The seven justices in the majority suggested that patent defendants might be able to assert “equitable estoppel” instead of laches. But that would likely require showing that the patent owner somehow encouraged the defendant to infringe. In most cases, especially patent troll cases, the defendant has never even heard of the patent or the patent owner before receiving a demand. This means estoppel is unlikely to be much help. Ultimately, today’s ruling is a victory for trolls who would wait in the shadows for years before using an obscure patent to tax those who do the hard work of bringing products and services to market.Related Cases: SCA Hygiene v. First Quality Baby Products
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Beginning January 23, 2017, Erica Johnson will direct AFSC's immigration program in Iowa.Photo: AFSC/
Hearing Wednesday: EFF Testifying Before House Committee That Use of Facial Recognition by Law Enforcement Poses Critical Threat to Privacy
Washington, D.C.—On Wednesday, March 22, Electronic Frontier Foundation (EFF) Senior Staff Attorney Jennifer Lynch will testify at a hearing before the House Committee on Oversight and Government Reform about the FBI's efforts to build up and link together massive facial recognition databases that may be used to track innocent people as they go about their daily lives.
The FBI has amassed a facial recognition database of more than 30 million photographs and has access to hundreds of millions more. The databases include photos of people who aren’t suspected of any criminal activity that come from driver’s license and passport and visa photos, even as the underlying identification technology becomes ever more powerful. The government has done little to address the privacy implications of this massive collection of biometric information.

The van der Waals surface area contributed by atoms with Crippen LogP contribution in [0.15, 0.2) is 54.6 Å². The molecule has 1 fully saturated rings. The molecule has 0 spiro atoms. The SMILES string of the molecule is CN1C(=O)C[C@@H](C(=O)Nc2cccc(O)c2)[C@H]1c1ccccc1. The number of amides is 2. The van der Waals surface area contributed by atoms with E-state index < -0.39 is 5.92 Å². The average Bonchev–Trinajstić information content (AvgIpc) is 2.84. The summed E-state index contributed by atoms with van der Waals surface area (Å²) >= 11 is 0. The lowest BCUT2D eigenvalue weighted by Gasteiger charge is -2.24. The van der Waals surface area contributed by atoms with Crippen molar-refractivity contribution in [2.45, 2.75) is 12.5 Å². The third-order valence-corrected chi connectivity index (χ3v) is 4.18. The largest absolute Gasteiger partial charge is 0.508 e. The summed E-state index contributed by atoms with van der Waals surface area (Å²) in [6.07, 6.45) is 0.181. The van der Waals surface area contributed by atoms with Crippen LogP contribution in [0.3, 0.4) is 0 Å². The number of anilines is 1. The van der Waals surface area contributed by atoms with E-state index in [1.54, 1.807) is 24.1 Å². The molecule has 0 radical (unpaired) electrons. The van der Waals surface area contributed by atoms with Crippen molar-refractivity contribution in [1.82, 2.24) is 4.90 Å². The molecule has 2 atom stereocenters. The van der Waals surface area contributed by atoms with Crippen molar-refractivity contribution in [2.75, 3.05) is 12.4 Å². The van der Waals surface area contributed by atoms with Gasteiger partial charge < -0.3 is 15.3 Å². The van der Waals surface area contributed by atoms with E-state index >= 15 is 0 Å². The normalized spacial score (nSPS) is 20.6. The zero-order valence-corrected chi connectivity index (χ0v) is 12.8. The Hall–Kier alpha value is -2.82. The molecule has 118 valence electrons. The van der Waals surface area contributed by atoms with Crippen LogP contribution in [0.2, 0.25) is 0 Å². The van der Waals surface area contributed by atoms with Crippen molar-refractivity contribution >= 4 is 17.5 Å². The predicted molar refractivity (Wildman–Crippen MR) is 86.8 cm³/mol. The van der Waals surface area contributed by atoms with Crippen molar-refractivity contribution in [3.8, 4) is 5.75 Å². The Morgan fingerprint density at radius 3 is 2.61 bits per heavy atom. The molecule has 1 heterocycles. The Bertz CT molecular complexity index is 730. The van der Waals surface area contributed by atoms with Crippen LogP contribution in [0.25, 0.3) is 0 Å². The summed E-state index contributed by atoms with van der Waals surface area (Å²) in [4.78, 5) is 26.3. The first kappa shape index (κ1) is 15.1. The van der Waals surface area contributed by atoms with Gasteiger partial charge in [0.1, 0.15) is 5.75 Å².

Lynch will testify that the use of facial recognition technology will allow the government to track Americans on an unprecedented level. The technology, like other biometric programs, such as fingerprint and DNA collection, poses critical threats to privacy and civil liberties. Lynch will tell the House committee that Congress has an opportunity to develop legislation that would protect Americans from inappropriate and excessive biometrics collection and use.
What: Full House Committee on Oversight and Government Reform Hearing: Law Enforcement’s Use of Facial Recognition Technology
Who: EFF Senior Staff Attorney Jennifer Lynch
When: Wednesday, March 22, 9:30 a.m.
Where: 2154 Rayburn House Office Building
For more information on facial recognition:
For more on biometric data collection:
Contact: JenniferLynchSenior Staff Attorneyjlynch@eff.org
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MoveOn Members in Montana Endorse Inclusive Populist Rob Quist for U.S. House, Vowing to Take ACA Fight to the Ballot Box
MoveOn: Republicans Will Pay Political Price for Backing Trump’s Agenda, ACA Repeal
MONTANA — Montana members of MoveOn.org Political Action have voted overwhelmingly to endorse Rob Quist in the U.S. House special election in the state with 99% of votes cast in favor of backing Quist, and praising Quist’s progressive policy agenda, including his commitment to protect the Affordable Care Act and fierce opposition to repeal efforts. The special election is to replace Republican Rep. Ryan Zinke, who resigned after being appointed Secretary of the Interior.
Quist, a lifelong Montanan and well-known folk and bluegrass musician, has emerged as a strong progressive candidate and a vocal critic of the current Republican plan to dismantle the Affordable Care Act. Quist has also served as a cultural ambassador to Kumamoto, Japan through the state’s commerce department and served for more than a decade on the Montana Arts Council, leading an effort to implement anti-bullying and art programs in the state’s public schools.
MoveOn’s endorsement of Quist builds on an endorsement by MoveOn members in Georgia of Jon Ossoff in showing that, if Republicans advance efforts to repeal the Affordable Care Act or advance Trump’s dangerous agenda, they’ll pay a political price.